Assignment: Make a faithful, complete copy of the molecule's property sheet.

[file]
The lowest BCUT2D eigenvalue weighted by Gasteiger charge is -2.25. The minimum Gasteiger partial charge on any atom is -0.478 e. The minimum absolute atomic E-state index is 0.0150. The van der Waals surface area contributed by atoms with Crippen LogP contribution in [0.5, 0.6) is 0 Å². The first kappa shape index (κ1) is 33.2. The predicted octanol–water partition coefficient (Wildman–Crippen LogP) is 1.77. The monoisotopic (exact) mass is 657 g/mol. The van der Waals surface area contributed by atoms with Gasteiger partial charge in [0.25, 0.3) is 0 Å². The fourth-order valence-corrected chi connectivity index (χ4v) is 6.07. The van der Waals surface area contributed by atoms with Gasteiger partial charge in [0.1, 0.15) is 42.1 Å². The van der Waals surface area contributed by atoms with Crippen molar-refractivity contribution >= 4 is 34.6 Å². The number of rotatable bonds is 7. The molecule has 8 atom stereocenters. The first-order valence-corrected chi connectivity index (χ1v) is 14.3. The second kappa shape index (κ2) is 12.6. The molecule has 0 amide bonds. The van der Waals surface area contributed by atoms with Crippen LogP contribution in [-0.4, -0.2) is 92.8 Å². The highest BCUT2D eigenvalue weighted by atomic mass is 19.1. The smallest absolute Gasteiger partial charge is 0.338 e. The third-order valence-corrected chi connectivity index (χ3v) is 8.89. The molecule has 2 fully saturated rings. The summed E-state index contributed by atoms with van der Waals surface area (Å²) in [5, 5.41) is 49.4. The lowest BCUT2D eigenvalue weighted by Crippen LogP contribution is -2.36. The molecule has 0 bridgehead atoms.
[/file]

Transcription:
The lowest BCUT2D eigenvalue weighted by Gasteiger charge is -2.25. The minimum Gasteiger partial charge on any atom is -0.478 e. The minimum absolute atomic E-state index is 0.0150. The van der Waals surface area contributed by atoms with Crippen LogP contribution in [0.5, 0.6) is 0 Å². The first kappa shape index (κ1) is 33.2. The predicted octanol–water partition coefficient (Wildman–Crippen LogP) is 1.77. The monoisotopic (exact) mass is 657 g/mol. The van der Waals surface area contributed by atoms with Gasteiger partial charge in [0.25, 0.3) is 0 Å². The fourth-order valence-corrected chi connectivity index (χ4v) is 6.07. The van der Waals surface area contributed by atoms with Gasteiger partial charge in [0.1, 0.15) is 42.1 Å². The van der Waals surface area contributed by atoms with Crippen molar-refractivity contribution >= 4 is 34.6 Å². The number of rotatable bonds is 7. The molecule has 8 atom stereocenters. The first-order valence-corrected chi connectivity index (χ1v) is 14.3. The second kappa shape index (κ2) is 12.6. The molecule has 0 amide bonds. The van der Waals surface area contributed by atoms with Crippen LogP contribution in [-0.4, -0.2) is 92.8 Å². The highest BCUT2D eigenvalue weighted by atomic mass is 19.1. The smallest absolute Gasteiger partial charge is 0.338 e. The third-order valence-corrected chi connectivity index (χ3v) is 8.89. The molecule has 2 fully saturated rings. The summed E-state index contributed by atoms with van der Waals surface area (Å²) in [5, 5.41) is 49.4. The lowest BCUT2D eigenvalue weighted by Crippen LogP contribution is -2.36. The molecule has 0 bridgehead atoms.